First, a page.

Private pension funds are legally independent companies, managed by insurance companies or trust departments of commercial banks. Their sources are formed on the basis of regular contributions and deductions working firm established a pension fund, as well as income in the Fund securities. Pension funds invest in the most profitable types of private securities, government bonds, and real estate. …

The rest of this article is only available to active members of Questia

Already a member? Log in now.

Notes for this article

Add a new note
If you are trying to select text to create highlights or citations, remember that you must now click or tap on the first word, and then click or tap on the last word.
One moment ...
Default project is now your active project.
Project items

Items saved from this article

This article has been saved
Highlights (0)
Some of your highlights are legacy items.

Highlights saved before July 30, 2012 will not be displayed on their respective source pages.

You can easily re-create the highlights by opening the book page or article, selecting the text, and clicking “Highlight.”

Citations (0)
Some of your citations are legacy items.

Any citation created before July 30, 2012 will labeled as a “Cited page.” New citations will be saved as cited passages, pages or articles.

We also added the ability to view new citations from your projects or the book or article where you created them.

Notes (0)
Bookmarks (0)

You have no saved items from this article

Project items include:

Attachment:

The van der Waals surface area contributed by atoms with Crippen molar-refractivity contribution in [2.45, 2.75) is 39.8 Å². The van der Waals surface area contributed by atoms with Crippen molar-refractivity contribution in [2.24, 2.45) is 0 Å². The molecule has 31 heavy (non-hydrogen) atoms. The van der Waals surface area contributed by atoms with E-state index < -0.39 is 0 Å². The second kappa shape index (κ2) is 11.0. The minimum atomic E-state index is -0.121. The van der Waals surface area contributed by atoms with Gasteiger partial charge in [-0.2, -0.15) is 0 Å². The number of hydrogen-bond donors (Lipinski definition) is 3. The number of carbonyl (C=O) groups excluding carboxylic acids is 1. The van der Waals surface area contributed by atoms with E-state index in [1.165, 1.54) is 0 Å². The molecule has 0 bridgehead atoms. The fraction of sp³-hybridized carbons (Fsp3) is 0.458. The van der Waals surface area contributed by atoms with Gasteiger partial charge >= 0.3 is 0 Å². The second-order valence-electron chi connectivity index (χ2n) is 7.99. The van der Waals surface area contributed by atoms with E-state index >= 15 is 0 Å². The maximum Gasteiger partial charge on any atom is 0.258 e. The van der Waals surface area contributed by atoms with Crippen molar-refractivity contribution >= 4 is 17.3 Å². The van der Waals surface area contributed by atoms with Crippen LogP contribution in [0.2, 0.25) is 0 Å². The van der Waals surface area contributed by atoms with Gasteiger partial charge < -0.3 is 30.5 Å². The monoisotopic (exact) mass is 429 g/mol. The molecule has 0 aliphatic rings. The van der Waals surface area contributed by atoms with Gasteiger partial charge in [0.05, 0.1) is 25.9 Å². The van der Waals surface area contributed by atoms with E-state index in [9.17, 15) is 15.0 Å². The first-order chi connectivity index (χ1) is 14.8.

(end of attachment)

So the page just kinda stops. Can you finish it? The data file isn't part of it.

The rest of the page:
• Saved book/article
  • Highlights
  • Quotes/citations
  • Notes
  • Bookmarks
Notes
Cite this article

Cited article

Style
Citations are available only to our active members.
Buy instant access to cite pages or passages in MLA, APA and Chicago citation styles.

(Einhorn, 1992, p. 25)

(Einhorn 25)

1. Lois J. Einhorn, Abraham Lincoln, the Orator: Penetrating the Lincoln Legend (Westport, CT: Greenwood Press, 1992), 25, http://www.questia.com/read/27419298.

Cited article

Non-Bank Financial Institutions. Types and Functions
Settings

Settings

Typeface
Text size Smaller Larger Reset View mode
Search within

Search within this article

Look up

Look up a word

  • Dictionary
  • Thesaurus
Please submit a word or phrase above.
Print this page

Print this page

Why can't I print more than one page at a time?

Help
Full screen

matching results for page

    Questia reader help

    How to highlight and cite specific passages

    1. Click or tap the first word you want to select.
    2. Click or tap the last word you want to select, and you’ll see everything in between get selected.
    3. You’ll then get a menu of options like creating a highlight or a citation from that passage of text.

    OK, got it!

    Cited passage

    Style
    Citations are available only to our active members.
    Buy instant access to cite pages or passages in MLA, APA and Chicago citation styles.

    "Portraying himself as an honest, ordinary person helped Lincoln identify with his audiences." (Einhorn, 1992, p. 25).

    "Portraying himself as an honest, ordinary person helped Lincoln identify with his audiences." (Einhorn 25)

    "Portraying himself as an honest, ordinary person helped Lincoln identify with his audiences."1

    1. Lois J. Einhorn, Abraham Lincoln, the Orator: Penetrating the Lincoln Legend (Westport, CT: Greenwood Press, 1992), 25, http://www.questia.com/read/27419298.

    Cited passage

    Thanks for trying Questia!

    Please continue trying out our research tools, but please note, full functionality is available only to our active members.

    Your work will be lost once you leave this Web page.

    Buy instant access to save your work.

    Already a member? Log in now.

    Author Advanced search

    Oops!

    An unknown error has occurred. Please click the button below to reload the page. If the problem persists, please try again in a little while.